JOHN: We went from bricks to cars?
BALLENTINE: You can imagine that a car might be heavier than a brick, right?
JOHN: So adding corrugation to cardboard was really a massive change in the technology of cardboard.
RACHEL: So here’s another magical thing about cardboard. Not only does it have super strength from this fairly simple design, it’s actually kind of surprisingly green. John, I know this is one of your concerns that your basement cardboard hoard - if you go to the trouble of recycling it, does that it even matter?
JOHN: Yeah I’m recycling it for two reasons. One, so it doesn’t catch on fire in my home and instead catches fire in someone else’s home. So it’s self preservation. And then global self preservation, it seems to me that my garage cardboard midden is just a drop in this endless cardboard sea that’s out there. Isn’t this terrible for our planet?
RACHEL: Ok, so John, our Clemson grad, he can put you at ease about this a little bit. In the
the United States at least, the “recovery rate” so how much cardboard gets recycled after going out into the world, it’s about 70 to 80 percent.
BALLENTINE: It’s an incredibly high recovery rate compared to other packaging materials or other materials as a whole. So all of those boxes, old corrugated containers, OCC, go back and are made into other paper materials.
JOHN: What was the term you used? OCC?
BALLENTINE: OCC. Old corrugated containers.
JOHN: Those are what I have underneath my stairs?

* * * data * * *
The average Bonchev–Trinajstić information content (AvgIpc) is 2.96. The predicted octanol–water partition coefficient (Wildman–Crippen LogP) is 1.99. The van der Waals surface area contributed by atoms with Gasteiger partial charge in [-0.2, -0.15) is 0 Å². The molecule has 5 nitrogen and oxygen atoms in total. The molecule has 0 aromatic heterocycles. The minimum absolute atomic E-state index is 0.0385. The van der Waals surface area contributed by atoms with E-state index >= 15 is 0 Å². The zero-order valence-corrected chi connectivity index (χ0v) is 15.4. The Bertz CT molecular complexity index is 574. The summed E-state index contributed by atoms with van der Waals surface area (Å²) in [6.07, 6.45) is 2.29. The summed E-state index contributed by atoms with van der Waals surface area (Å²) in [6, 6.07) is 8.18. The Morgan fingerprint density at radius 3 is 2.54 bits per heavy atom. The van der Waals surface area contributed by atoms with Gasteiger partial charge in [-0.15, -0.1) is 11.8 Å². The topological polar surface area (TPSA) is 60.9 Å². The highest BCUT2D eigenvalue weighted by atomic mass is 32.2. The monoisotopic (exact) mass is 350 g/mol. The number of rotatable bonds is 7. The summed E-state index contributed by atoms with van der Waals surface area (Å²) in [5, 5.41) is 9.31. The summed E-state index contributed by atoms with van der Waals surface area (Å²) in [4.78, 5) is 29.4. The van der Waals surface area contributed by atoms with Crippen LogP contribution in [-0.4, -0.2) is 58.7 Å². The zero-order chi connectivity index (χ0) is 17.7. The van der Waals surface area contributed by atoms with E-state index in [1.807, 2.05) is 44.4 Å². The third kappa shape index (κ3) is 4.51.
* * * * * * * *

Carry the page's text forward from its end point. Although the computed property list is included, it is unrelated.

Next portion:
BALLENTINE: You do. You have a pile of them. They’re worth somewhere in the neighborhood of $50 a ton.
JOHN: Oh. I didn’t realize i'm sitting on a fraction of a fraction of a goldmine.
RACHEL: Yeah you’re a thousandth of a millionaire. But back to the second life of a box.
BALLENTINE: So the process of taking old boxes and making new boxes is you repulp the old boxes. So you put them in a big vat, grind them up with water, and then run it back through the papermaking machine. Incidentally, each one of the fibers in your old corrugated container can be recycled up to seven times.
JOHN: What happens after seven?
RACHEL: So after seven times, the fibers in the paper pulp get too short. So, every time you recycle those boxes, they get shorter and shorter.
JOHN: And what does that do to the boxes?
RACHEL: It makes the boxes crappier. So paper made out of those shorter, weaker fibers makes boxes that are softer and weaker.
JOHN: I see, so how do you keep the fibers long and strong?
RACHEL: You gotta add new wood to the pulp. When you're making your paper. It's called virgin fiber.
JOHN: Ok, so you have to add more and more virgin fiber into the fiber stream to go along with the recycled fiber and if you didn't add this new fiber and just recycled the old fiber over and over again, what would happen?
BALLENTINE: So if we put no new fiber into this corrugated box stream, we’d run out of boxes in 75 days. There would not be enough fiber left to make any more corrugated boxes in 75 days.